From the Journals

Metformin use linked to improved surgery outcomes



Patients with type 2 diabetes who take metformin may have lower risk-adjusted mortality and readmission rates after surgery than do those who don’t take metformin, findings from a large retrospective cohort study suggest.

Of 10,088 individuals with diabetes who underwent a major surgery requiring hospital admission between January 1, 2010, and January 1, 2016, a total of 5,962 (59%) had received a prescription for metformin in the 180 days before surgery, and 5,460 of those patients were propensity score–matched to controls who did not receive a metformin prescription.

The study participants had a mean age of 67.7 years and underwent surgery requiring general anesthesia and postoperative admission at any of 15 hospitals in a single Pennsylvania health system. In addition to being prescribed metformin within 180 days before surgery, they also had metformin on their list of active medications at their most recent preoperative encounter before the surgery. The were followed until December 18, 2018.

In all, the 90-day and 5-year mortality hazards were reduced by 28% and 26%, respectively, in the metformin prescription recipients, compared with the propensity score–matched controls (hazard ratios, 0.72 and 0.74, respectively), Katherine M. Reitz, MD, and colleagues at the University of Pittsburgh reported in JAMA Surgery.

The readmission hazard – with mortality as a competing risk – was reduced by 16% at 30 days and 14% at 90 days (sub-HRs, 0.84 and 0.86, respectively), the researchers found.

“Hospital readmissions among those with preoperative metformin prescriptions were observed by postdischarge days 30 and 90 (304 [11%] and 538 [20.1%], respectively), whereas among those without prescriptions, 361 readmissions (13%) occurred by day 30 and 614 (23%) by day 90,” they wrote.

The investigators also noted that inflammation was reduced in patients who received a metformin prescription, compared with those who did not (mean preoperative neutrophil to leukocyte ratio, 4.5 vs. 5.0, respectively).

“In the full cohort, multivariable regression analysis similarly demonstrated that metformin was associated with a reduced hazard for both 90-day and 5-year mortality (adjusted HRs, 0.77 and 0.80, respectively) and for 30-day and 90-day readmission (aHR, 0.83 and 0.86), with mortality as a competing risk,” they added.

The findings support those from previous studies showing a decrease in all-cause mortality among diabetes patients taking metformin, said the researchers, noting that those patients had fewer age-related chronic diseases.

“These associations may reflect the anti-aging properties of metformin against the onset of disease or diabetes-associated complications. This study extends these finding by demonstrating that preoperative metformin prescriptions were associated with a reduction in postoperative mortality and readmission, a surrogate for postoperative complications, and with long-term mortality,” they wrote.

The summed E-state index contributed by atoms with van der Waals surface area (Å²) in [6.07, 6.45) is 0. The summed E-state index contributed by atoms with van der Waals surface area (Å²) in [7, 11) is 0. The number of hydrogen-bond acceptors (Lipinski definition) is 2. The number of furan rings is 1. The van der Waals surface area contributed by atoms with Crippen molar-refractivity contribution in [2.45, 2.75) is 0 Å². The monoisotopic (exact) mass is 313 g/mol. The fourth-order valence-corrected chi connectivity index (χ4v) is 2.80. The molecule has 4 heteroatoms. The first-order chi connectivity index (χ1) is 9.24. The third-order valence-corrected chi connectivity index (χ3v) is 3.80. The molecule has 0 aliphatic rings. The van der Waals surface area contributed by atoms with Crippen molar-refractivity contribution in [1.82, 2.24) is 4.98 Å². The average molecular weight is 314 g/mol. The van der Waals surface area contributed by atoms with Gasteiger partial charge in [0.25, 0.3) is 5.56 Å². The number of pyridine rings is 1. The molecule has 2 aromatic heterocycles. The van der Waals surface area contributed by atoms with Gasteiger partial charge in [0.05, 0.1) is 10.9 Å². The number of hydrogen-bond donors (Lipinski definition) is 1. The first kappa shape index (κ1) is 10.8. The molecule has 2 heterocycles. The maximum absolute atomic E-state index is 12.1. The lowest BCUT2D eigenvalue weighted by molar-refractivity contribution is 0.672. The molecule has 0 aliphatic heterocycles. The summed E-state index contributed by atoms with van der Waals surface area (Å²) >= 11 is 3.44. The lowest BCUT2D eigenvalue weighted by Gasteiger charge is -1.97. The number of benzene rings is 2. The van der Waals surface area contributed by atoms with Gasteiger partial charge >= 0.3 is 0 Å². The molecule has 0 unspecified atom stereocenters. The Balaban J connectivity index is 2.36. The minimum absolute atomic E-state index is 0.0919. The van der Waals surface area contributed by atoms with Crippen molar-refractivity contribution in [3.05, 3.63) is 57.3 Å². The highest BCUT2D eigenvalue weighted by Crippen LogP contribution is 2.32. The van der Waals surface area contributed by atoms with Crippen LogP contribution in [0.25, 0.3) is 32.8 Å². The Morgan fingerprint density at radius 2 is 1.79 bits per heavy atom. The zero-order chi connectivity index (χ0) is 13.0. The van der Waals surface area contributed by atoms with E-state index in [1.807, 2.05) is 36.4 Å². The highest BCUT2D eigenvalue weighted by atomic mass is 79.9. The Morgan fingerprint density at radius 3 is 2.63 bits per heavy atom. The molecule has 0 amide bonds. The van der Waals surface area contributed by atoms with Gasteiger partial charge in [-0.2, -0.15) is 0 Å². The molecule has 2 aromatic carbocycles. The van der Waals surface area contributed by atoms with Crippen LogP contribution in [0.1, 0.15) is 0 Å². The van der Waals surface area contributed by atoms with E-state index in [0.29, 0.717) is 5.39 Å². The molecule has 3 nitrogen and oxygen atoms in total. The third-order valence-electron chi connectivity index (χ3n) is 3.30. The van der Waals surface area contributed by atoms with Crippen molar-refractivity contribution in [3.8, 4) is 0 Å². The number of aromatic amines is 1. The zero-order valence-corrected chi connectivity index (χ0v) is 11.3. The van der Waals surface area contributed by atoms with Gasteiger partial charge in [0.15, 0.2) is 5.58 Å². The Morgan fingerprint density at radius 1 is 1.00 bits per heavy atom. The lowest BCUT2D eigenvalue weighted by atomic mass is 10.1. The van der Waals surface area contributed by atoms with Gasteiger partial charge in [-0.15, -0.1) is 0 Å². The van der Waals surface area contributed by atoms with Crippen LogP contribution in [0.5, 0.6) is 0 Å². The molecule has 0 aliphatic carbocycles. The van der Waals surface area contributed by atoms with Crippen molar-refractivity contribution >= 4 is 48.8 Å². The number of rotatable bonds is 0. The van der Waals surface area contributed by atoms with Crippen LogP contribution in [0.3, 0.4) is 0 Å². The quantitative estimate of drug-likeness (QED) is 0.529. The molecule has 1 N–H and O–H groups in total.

The study was limited by a number of factors, such as the potential for residual confounding inherent in retrospective analyses and a lack of adequate power to evaluate the association between metformin use and outcomes for individual surgical procedures. But the authors added that the findings are of note, because adults with comorbidities, such as diabetes, have less physiological reserve and an increased postoperative mortality and readmission rate. The results, therefore, warrant investigation with a prospective randomized clinical trial, they concluded.

In an accompanying editorial, Elizabeth L. George, MD, and Sherry M. Wren, MD, of Stanford (Calif.) University wrote that the study “demonstrates how variables, besides coexisting medical diseases, can affect surgical outcomes.”

“Metformin now joins beta-blockers, statins, and immunonutrition as preoperative agents associated with improved surgical outcomes,” they wrote, adding that future studies should factor in statin use and whether those and other medications should be continued postoperatively because metformin is often held after surgery owing to concerns about contrast agent interactions, whereas statin continuation is recommended.

Future studies of metformin in this setting should exclude patients who are taking statins, or look at possible interactions between the two agents, they said, adding that they would be “interested in seeing a subanalysis of this data set that excludes patients who were prescribed statins.”

“Those data would further solidify the role of metformin as a possible modifiable perioperative factor,” they wrote.

The study was funded by the University of Pittsburgh Medical Center and by grants from the National Heart, Lung, and Blood Institute and the National Institutes of Health. Dr. Reitz reported having no disclosures. Dr. George and Dr. Wren also reported having no disclosures.

SOURCE: Reitz K et al. JAMA Surg. 2020 Apr 8. doi: 10.1001/jamasurg.2020.0416.

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